ἀλέγω

Validation

Yes

Last modification

Sun, 08/01/2021 - 10:45

Word-form

ἀλέξω

Transliteration (Word)

alexō

English translation (word)

to ward off

Transliteration (Etymon)

alegō

English translation (etymon)

to care for

Author

Etym. Gudianum

Century

11 AD

Source

Idem

Ref.

Etym. Gudianum, epsilon, p. 494

Ed.

E.L. de Stefani, Etymologicum Gudianum, fasc. 1 & 2, Leipzig: Teubner, 1:1909; 2:1920

Quotation

Ἔπαλξις: […] ἀπὸ τοῦ ἀλεξῶ ῥήματος περισπωμένου· τοῦτο παρὰ τὸ ἀλέγω ἀλέξω, καὶ μετάγεται ὁ μέλλων εἰς ἐνεστῶτα μετὰ περισπωμένου τόνου καὶ γίνεται ἀλεξῶ

Translation (En)

Epalxis "defense": […] from alexô "I ward off", which is a verb with circumflex tone. The latter is from alegō "I care for", hence alexō, and the future tense is transposed into a present tense with a circumflex tone and becomes alexô

Comment

This etymology relies on the phonetic similarity between two verbs, and understands implicitly the derived form (ἀλέξω) as the consequence of the base form (ἀλέγω): one defends those for whom one cares. There is an interesting point here in grammatical theory, with the indication that the word is morphologically a future, and that this future came to be used as a present: the case of εἶμι, present used as a future in Attic, may have provided a model for this tense switch. This goes supposedly with a change of accent: a contract ἀλεξῶ would be of the Doric type (the form is not contract in Attic).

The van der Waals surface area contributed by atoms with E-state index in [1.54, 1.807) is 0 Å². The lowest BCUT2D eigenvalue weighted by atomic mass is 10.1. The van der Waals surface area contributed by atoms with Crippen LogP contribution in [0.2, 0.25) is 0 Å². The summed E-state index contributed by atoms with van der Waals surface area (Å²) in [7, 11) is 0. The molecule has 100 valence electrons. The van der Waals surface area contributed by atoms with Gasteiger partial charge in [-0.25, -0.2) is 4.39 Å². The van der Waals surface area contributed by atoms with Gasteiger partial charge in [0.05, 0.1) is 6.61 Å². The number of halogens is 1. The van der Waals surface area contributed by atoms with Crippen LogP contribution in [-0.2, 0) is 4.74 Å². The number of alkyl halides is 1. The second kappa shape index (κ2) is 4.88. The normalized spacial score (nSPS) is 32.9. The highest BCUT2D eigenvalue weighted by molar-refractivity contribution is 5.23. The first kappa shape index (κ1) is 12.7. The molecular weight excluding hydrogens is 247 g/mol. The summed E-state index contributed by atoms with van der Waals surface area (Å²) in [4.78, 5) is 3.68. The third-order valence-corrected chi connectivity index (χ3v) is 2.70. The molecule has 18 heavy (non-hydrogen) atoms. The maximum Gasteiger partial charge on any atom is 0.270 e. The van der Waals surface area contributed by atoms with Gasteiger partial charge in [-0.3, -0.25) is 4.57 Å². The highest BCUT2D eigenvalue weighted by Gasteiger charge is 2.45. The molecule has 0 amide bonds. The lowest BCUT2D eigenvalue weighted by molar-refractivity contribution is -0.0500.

Parallels

Etym. Magnum, Kallierges, p. 59 (Μεθόδιος. Παρὰ τὸ ἀλέγω ἀλέξω· καὶ μετάγεται ὁ μέλλων εἰς ἐνεστῶτα); Etym. Gudianum Additamenta, alpha, p. 84 (ἐκ τοῦ ἀλέγω, τὸ βοηθῶ· ἀλεξήσω ὁ μέλλων); Eustathius, Comm. Od. 2, 186 (ἀπὸ τοῦ ἀλεξῶ ῥήματος περισπωμένου· τοῦτο παρὰ τὸ ἀλέγω, ἀλέξω, καὶ μετάγεται ὁ μέλλων εἰς ἐνεστῶτα μετὰ περισπωμένου τόνου καὶ γίνεται ἀλεξῶ); Lexicon αἱμωδεῖν, epsilon 27 (idem).

Modern etymology

Ἀλέξω is cognate with ἀλκή, ἀλκί "strength", and is an old derivative of the PIE root *h2elk-, matching Vedic rákṣati "he protects" (Beekes, EDG)

Persistence in Modern Greek

The verb is lost in Modern Greek. However, there are still compounds with αλεξι- such as αλεξικέραυνο, αλεξίσφαιρο, αλεξίπτωτο, most of which are calques (Triandafyllidis, Dict. of MG).

Entry By

Le Feuvre